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Depression Worsens Concussion After Brain Injury

Depression Worsens Concussion

The Defense Abuses Depression

Most neurpsychologists are missing the boat.  One major thing is they do not take into account that depression worsens concussion.

Cripe continued at page 300 of The Evaluation and Treatment of Mild Traumatic Brain Injury:

Graph - Depression worsens concussions.Because of the problems with item content, the discrimination of patient groups, the lack of validation of maladjustment, the meaning of scale elevations, and many other psychometric issues (Helmes & Reddon, 1993) the use of the MMPI with neurologic patients is precarious. Frankly, it will not do all the things that neuropsychologists hope it can do.

Cripe continued at page 300 of The Evaluation and Treatment of Mild Traumatic Brain Injury:

It is very common in mild head injury cases with prolonged problems to observe the following: The patient has complaints of problems with low energy, concentration, forgetfulness, pain headaches, emotional reactiveness, and mild depression. With appropriate testing and careful analysis, neuropsychological test results often indicate subtle to mild problems with rate of information processing, complex attention processing, and short term memory. The MMPI often indicates significant elevations on Scales 1, 2, 3, and possibly 7 and 8. The typical interpretations of the findings is that the person is doing quite well neuropsychologically, but has significant emotional reactions and problems that account for the complaints and the mild findings on the neuropsychological tests. If the MMPI profile is highly elevated, the tendency is to raise the question of somatization and possible conscious or unconscious motivation problems. Of course, if the examiner has a priori beliefs that mild head injured person cannot and should not have prolonged problems, any mild problems found on neuropsychological tests will be attributed to personality issues, psychiatric disturbance, or manipulation for financial gain. These conclusions about the test results are misguided by the erroneous test and patient assumptions held by the examiners prior to conducting the individual or group study.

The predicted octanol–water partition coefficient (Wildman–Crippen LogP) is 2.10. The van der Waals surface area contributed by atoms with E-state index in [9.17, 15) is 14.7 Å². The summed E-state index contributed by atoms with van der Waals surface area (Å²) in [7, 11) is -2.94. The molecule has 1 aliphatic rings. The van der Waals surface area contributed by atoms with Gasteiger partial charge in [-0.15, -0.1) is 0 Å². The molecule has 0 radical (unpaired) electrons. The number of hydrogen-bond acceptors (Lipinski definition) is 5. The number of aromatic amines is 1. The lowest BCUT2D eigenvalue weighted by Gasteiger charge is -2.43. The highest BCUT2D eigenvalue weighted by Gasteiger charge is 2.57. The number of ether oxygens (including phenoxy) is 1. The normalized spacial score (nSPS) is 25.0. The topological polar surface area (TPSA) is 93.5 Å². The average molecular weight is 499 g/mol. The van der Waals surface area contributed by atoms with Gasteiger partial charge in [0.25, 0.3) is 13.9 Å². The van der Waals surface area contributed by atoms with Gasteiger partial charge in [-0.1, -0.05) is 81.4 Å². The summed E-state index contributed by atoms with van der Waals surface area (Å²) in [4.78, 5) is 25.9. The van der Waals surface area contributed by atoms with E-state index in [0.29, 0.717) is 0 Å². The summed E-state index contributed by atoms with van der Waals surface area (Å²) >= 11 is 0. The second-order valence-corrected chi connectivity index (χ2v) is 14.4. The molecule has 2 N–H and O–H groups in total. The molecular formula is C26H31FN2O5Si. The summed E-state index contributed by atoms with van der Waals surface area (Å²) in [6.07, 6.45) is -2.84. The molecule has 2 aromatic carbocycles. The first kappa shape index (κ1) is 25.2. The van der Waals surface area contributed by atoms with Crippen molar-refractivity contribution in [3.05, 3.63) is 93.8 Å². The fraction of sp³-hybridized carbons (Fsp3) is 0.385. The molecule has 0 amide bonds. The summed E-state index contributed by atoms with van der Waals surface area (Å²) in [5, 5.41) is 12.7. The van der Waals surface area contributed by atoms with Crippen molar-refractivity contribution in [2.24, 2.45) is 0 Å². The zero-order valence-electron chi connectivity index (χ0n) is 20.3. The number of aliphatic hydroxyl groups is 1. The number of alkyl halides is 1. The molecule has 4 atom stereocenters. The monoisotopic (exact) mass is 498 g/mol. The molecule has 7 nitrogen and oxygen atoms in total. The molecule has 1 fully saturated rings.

If you are in a forensic battle, make sure that your attorney and your neuropsychologist understand the areas in which the MMPI is being misapplied with brain injured personsor that depression worsens concussions. Force them to take the time to look at why scales are elevated, not just a computer generated analysis of what the scores show where it doesn’t state that depression worsens concussions. I cannot say it strongly enough: read all of what Cripe has to say about the MMPI in The Evaluation and Treatment of Mild Traumatic Brain Injury.

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